Mark Shenton on new musicals

I’m a huge fan of theatre critic and journalist Mark Shenton, and an avid reader of his daily blog on The Stage – frankly, any musical theatre fan out there who doesn’t read what he has to say is missing out.

Even if you read his regular blog, you’ll still unlikely to read everything he writes – he’s a prolific journalist, and contributes to a host of different publications, including broadway.com, theatreVoice and the Sunday Express.

But the article that I want to draw your attention to is one that he posted last week on the Guardian’s theatre blog. Whilst Mark only posts here sporadically, it’s well worth subscribing to your RSS feeder, to avoiding missing a gem.

In his post, Desperately seeking new musicals, he opines about the problems with British theatre than mean that new work doesn’t flourish. There’s no point in me re-making the same arguement (you can see it for yourself here!), so I’ll stick to quoting him instead:

“While most leading American theatres – both off-Broadway and regionally – take new musicals seriously enough to embrace them as a key part of their annual programming policies, we don’t have a single producing theatre in the UK that does the same thing regularly here.”

When there are so many musicals already on in London theatres, I can understand why the National Theatre feels able to steer clear. Unfortunately, quantity is not the same as quality, so I still think there’s a role for the NT to play. Personally I’m not fixated on where the writers of the shows are from – I’d happily see more new musicals written by American writers – anything but more jukebox musicals would suit me just fine! 

I was trying to think of new musicals coming to London in the near future, and could only really think of 2 that have had any significant coverage – Imagine This at the New London theatre and Come Dancing at the Theatre Royal Stratford East. I’m not sure I feel massively confident about Imagine This, given that the last show to play at the New London was Gone With the Wind, one of the biggest flops in recent years.

Shenton goes on to write:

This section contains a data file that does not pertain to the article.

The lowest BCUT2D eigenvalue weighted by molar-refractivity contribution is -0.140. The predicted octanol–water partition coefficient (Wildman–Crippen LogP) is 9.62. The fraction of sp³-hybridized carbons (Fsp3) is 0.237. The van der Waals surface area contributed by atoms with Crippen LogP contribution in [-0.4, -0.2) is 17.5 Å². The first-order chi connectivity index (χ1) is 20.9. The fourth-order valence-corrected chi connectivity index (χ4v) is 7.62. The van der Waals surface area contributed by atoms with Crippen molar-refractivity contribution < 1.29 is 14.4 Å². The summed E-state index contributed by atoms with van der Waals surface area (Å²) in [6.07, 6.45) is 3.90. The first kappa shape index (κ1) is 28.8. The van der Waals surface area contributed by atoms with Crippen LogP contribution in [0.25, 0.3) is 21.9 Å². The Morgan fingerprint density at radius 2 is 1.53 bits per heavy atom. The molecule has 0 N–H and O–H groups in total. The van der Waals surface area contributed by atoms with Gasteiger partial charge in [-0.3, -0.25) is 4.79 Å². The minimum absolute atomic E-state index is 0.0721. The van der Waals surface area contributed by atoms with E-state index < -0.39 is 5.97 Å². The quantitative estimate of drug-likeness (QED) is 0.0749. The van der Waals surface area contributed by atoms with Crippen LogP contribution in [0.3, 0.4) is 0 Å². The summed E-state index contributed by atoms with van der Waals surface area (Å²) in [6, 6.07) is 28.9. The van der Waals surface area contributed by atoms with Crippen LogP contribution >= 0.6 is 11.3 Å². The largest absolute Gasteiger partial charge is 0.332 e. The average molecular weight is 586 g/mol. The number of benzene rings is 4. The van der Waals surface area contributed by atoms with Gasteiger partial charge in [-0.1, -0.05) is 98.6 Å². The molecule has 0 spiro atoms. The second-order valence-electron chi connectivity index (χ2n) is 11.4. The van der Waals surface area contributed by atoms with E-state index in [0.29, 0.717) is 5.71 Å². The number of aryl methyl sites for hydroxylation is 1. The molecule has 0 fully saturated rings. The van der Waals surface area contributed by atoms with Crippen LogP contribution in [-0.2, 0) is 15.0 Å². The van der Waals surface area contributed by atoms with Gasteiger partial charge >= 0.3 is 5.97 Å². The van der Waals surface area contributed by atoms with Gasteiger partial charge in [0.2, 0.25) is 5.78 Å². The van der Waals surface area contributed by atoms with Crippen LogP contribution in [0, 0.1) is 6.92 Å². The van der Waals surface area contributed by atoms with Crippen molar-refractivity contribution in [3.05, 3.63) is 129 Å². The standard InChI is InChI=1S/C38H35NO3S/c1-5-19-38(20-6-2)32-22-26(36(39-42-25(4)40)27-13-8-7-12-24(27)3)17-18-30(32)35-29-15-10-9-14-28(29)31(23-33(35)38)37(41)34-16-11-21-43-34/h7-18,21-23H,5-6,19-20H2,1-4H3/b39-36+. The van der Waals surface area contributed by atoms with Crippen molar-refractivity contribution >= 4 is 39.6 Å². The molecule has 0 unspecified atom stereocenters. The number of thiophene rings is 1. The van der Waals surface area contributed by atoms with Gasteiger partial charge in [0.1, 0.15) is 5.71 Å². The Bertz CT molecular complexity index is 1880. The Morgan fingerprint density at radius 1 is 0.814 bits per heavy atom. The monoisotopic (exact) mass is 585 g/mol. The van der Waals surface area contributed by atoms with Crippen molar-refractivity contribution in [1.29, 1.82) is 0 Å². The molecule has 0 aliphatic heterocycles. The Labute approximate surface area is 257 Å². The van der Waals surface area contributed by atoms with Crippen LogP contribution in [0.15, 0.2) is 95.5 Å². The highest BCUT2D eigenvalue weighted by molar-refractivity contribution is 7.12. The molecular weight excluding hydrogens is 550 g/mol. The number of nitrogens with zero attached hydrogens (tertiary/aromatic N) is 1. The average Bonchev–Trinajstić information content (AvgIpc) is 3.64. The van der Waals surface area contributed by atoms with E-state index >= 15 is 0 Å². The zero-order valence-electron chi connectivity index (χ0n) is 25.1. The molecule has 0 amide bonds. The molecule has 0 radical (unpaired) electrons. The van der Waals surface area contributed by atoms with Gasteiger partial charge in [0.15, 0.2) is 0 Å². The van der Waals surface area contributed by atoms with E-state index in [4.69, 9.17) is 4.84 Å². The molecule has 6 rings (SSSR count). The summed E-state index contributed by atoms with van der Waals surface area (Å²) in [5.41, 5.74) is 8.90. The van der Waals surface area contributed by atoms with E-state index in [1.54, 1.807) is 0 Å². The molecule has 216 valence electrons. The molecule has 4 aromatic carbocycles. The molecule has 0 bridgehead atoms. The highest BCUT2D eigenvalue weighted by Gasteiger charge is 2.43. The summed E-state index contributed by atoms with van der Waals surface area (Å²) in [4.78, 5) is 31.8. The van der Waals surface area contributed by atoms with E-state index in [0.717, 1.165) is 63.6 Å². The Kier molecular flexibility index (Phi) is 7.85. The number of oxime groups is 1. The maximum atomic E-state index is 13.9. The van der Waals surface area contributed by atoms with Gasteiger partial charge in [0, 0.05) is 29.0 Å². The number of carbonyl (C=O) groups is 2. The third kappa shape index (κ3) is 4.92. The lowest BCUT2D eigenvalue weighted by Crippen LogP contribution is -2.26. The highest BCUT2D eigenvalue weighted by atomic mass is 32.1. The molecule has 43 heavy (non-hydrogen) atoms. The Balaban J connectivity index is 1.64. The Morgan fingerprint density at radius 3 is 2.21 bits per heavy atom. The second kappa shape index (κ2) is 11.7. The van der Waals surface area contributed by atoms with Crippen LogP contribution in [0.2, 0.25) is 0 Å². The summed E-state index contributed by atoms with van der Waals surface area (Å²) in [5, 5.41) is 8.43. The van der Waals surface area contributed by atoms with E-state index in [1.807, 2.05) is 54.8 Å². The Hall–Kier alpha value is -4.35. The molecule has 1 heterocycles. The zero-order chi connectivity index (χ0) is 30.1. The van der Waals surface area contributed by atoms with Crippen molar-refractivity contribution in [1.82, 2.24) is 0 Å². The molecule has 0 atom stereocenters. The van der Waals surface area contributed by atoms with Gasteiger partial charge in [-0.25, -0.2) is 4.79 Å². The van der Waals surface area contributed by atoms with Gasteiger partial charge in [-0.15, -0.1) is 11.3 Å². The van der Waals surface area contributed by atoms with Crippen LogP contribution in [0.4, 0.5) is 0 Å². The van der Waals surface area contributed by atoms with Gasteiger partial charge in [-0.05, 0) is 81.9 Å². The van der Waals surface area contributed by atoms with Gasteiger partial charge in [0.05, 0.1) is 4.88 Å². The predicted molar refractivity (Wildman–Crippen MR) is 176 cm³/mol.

“Instead, writers of new musicals are forced to mostly drift around the fringe, occasionally getting an outing at places like the King’s Head, Finborough or Landor. Those destinations have also dictated content: writers have to think small instead of big. There’s no nurturing of the process of writing, either, that allows them to think differently.”

Given that, I thought I’d see what those theatres have to offer in the way of new musicals at the moment… the good news is that there’s something in each of them.

If there are other new musicals that I should be aware of, please let me know. I’m also looking for press releases for shows, so if you’re producing a show and want me to cover it, do let me know.

On that note, it’s back to work. Have a good day.

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2 Responses to “Mark Shenton on new musicals”


  1. 1 down t'pit September 16, 2008 at 11:00 pm

    Although the National Theatre has had great success with revivals of classic shows, it has not fared so well with new musicals. They tried with Jean Seberg back in the 80s and it was a disaster. Bear in mind the enormous cost of developing a new musical (and the lack of writing talent around) and it’s clear why you don’t see new musicals on the main stages at the NT.

  2. 2 lesmizmusical March 31, 2010 at 1:40 pm

    Wish there were more new musicals! I do love musicals and wish I could see one every day. My favorite is Les Miz. My hobby is making short films based on some of my favorite songs from musicals.


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